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View: Private banks need to realign with emerging realities


By Will Lawton


With the Covid-19 pandemic knuckling down on economies across the world, it is hard to think of an area of global finance right now in more of a predicament than private banking. One could almost forgive the long-standing institutions for blaming it all on millennials, as they continue to flock to the ‘sexier’ challenger banks.

But can established players really blame them for turning to a Monzo or a Revolut? What millennial wouldn’t be attracted by the prospect of one-day onboarding? Private banks, with their plethora of compliance checks and endless admin, are currently not well placed to meet instant demands of the ‘on-demand’ generation.

In fact, lots of millennials are beginning to trade their money via platforms with far more advanced digital experiences. While some private banks talk a good game around technologies such as artificial intelligence (AI) and using machine learning (ML) for robo-advisory, the reality is that they are not yet using these tools in a way to combat the competition.

It’s easy to see why they find themselves looking to collaborate more with fintechs. After all, like most of the industry, private banks have had to manage a prolonged period of dwindling revenues. However, to simply put the problem down to the bottom-line would be misguided. Through the rising influence of disruptive technologies on investment, what we are seeing is the antithesis of private banking — the diminishing of human interaction, sped up by Covid-19-mitigating social distancing. The answer to gaining business back from the new millennial-friendly banks is adopting digitisation without losing the value-add of people.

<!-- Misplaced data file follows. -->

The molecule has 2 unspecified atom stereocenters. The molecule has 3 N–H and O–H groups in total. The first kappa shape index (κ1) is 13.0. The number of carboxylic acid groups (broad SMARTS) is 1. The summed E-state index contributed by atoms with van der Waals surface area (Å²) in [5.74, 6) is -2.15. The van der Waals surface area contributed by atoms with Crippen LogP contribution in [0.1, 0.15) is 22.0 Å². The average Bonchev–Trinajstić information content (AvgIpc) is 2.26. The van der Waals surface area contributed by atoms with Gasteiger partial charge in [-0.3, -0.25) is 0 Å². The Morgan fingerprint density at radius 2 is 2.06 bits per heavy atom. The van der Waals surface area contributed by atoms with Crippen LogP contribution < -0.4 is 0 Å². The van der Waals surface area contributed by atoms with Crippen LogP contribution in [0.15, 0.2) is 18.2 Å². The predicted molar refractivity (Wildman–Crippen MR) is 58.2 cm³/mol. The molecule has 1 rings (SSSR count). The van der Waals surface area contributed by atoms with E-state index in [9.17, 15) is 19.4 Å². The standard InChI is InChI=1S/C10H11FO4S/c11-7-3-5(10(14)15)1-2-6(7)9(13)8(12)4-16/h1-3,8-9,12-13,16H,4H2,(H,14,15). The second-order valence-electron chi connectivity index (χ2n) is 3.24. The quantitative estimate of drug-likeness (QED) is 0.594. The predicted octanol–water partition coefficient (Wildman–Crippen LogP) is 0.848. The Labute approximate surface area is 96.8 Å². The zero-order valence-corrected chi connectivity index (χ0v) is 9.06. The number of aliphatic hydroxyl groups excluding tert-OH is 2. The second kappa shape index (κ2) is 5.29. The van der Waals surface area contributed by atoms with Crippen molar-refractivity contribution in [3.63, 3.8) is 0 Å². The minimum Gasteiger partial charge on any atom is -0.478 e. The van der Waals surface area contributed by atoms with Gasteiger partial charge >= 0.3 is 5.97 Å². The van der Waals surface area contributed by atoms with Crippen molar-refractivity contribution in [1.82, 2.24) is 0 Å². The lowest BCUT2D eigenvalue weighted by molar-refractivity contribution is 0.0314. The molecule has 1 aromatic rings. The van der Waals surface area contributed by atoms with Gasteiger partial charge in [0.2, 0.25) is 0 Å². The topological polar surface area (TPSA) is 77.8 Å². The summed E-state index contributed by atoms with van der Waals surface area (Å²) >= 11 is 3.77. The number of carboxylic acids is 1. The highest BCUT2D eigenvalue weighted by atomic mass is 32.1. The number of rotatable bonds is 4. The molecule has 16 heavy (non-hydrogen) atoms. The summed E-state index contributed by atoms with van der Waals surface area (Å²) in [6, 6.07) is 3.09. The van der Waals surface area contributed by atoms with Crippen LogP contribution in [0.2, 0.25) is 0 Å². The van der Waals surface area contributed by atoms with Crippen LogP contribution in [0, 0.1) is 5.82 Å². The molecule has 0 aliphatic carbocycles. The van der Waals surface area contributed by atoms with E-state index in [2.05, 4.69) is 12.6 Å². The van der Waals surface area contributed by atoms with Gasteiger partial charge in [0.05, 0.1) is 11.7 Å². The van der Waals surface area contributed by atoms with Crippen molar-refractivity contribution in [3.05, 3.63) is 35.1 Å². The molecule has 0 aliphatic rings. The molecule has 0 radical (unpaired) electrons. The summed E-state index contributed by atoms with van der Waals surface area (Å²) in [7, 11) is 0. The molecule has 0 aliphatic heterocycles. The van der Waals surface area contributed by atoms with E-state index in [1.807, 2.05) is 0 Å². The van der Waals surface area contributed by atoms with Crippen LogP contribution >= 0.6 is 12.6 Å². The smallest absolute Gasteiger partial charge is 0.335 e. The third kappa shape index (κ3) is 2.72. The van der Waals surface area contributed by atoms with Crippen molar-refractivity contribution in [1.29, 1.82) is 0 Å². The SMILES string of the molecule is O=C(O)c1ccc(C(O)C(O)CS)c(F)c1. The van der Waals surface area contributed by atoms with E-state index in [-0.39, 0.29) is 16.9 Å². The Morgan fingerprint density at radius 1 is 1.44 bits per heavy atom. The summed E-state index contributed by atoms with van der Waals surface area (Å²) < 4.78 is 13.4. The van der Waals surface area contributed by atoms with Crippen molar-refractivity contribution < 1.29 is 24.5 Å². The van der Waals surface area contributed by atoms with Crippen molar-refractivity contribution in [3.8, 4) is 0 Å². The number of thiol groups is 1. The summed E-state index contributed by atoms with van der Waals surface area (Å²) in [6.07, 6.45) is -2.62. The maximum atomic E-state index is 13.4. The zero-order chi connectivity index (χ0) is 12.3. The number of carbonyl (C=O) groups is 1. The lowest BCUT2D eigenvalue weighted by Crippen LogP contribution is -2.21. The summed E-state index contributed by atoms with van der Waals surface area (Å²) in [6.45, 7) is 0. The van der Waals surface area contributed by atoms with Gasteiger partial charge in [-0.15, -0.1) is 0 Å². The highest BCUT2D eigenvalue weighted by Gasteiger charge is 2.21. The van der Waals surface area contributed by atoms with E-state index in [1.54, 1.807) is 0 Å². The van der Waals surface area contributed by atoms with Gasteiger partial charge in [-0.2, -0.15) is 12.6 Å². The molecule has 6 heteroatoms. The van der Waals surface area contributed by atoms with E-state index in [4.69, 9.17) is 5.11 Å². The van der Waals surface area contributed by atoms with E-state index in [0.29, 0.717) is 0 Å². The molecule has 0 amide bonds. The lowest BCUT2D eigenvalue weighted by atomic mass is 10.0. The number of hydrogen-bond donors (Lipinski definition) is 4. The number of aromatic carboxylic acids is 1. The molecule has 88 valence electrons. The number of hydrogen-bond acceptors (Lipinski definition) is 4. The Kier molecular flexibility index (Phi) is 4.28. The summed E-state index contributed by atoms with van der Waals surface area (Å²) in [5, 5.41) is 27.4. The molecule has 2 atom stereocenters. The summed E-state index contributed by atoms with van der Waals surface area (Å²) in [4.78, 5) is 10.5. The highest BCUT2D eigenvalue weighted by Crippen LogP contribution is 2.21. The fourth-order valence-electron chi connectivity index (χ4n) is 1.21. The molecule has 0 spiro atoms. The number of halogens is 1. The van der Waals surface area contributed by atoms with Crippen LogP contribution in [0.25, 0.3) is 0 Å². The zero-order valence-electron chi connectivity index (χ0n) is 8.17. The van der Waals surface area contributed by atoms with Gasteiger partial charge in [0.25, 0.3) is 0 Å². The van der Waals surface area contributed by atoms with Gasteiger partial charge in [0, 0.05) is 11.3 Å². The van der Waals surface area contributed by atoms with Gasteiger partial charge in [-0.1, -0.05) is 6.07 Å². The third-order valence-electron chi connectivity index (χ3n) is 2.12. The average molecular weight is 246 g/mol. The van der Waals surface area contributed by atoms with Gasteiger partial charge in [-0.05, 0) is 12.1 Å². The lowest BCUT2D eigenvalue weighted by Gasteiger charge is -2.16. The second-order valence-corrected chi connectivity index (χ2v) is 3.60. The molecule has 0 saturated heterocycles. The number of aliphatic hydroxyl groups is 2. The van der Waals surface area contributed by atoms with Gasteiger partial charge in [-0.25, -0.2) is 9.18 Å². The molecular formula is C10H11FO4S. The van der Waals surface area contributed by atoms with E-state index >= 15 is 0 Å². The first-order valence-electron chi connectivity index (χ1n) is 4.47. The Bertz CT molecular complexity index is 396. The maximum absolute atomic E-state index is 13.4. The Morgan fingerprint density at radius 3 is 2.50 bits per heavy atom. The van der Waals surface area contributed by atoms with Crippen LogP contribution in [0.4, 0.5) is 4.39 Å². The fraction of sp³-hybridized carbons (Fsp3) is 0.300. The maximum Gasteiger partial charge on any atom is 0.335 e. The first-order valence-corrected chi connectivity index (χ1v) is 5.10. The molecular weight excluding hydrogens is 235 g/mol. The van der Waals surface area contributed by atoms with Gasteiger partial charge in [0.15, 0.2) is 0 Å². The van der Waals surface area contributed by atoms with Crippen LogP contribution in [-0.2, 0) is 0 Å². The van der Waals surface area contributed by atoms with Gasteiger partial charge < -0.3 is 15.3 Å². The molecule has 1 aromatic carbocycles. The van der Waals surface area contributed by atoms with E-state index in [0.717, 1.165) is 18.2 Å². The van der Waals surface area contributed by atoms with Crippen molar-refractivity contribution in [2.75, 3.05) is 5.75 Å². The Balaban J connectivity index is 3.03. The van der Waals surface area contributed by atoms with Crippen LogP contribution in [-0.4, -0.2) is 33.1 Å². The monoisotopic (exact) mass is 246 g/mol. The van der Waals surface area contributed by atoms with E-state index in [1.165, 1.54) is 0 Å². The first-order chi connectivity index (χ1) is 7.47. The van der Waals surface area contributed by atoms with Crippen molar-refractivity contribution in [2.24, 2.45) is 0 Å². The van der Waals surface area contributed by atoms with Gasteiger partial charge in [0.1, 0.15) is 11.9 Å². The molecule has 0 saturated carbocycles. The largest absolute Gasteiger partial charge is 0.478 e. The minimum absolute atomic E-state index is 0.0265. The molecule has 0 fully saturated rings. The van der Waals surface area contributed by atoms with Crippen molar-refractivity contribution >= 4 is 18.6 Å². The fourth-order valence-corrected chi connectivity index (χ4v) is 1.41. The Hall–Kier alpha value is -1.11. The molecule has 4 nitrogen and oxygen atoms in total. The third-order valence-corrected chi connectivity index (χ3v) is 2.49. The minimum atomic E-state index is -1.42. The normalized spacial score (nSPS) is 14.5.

This all starts by identifying specific areas of the business where technology can assist existing business models. Take cross-border rules. Most private banking is carried out offshore. Consider the typical case of a client and their assets being booked in Singapore, and the relationship manager also based there. What happens if the client is stuck in locked-down India, and he has a significant proportion of his assets tied up in the FTSE 100, which suddenly suffers its worst trading day of the year due to the coronavirus?

As soon as the client lands in India, he is under Indian law. Now, the relationship manager legally cannot start advising his Singapore client how to get out of their long positions in FTSE stocks as they are not regulated in India. The use of automation could come to help. As the bank would know exactly where the client is calling from and precisely where the assets are booked, a relationship manager can advise on how to get out of their positions.

In this case, the portfolio manager would be able to see the client portfolio from one screen, which means they can advise accordingly based on client performance and risk factors. No relationship manager would be able to remember more than 3-4 countries’ rules. But you can bet your client’s bottom dollar, a machine will.

By removing cross-border headaches, and giving clients an online platform to trade, a bank improves its operations and provides a niche competitive service to clients that rivals that of the online brokers.

Budgeting and incorporating digitisation into decades-old core banking systems are challenges. But if private banks have any hope of seeing off intense competition from the nimble newbies, they need to combine their heritage of human engagement, with more automation and the smart use of technology, to meet the increasing demands of a second-generation investor. In the post-Covid-19 ‘new normal’ world, private banks will have to balance the old with the new — or risk losing out to their aggressive new rivals.


(The writer is head, QUO, TradingScreen, New York, US)





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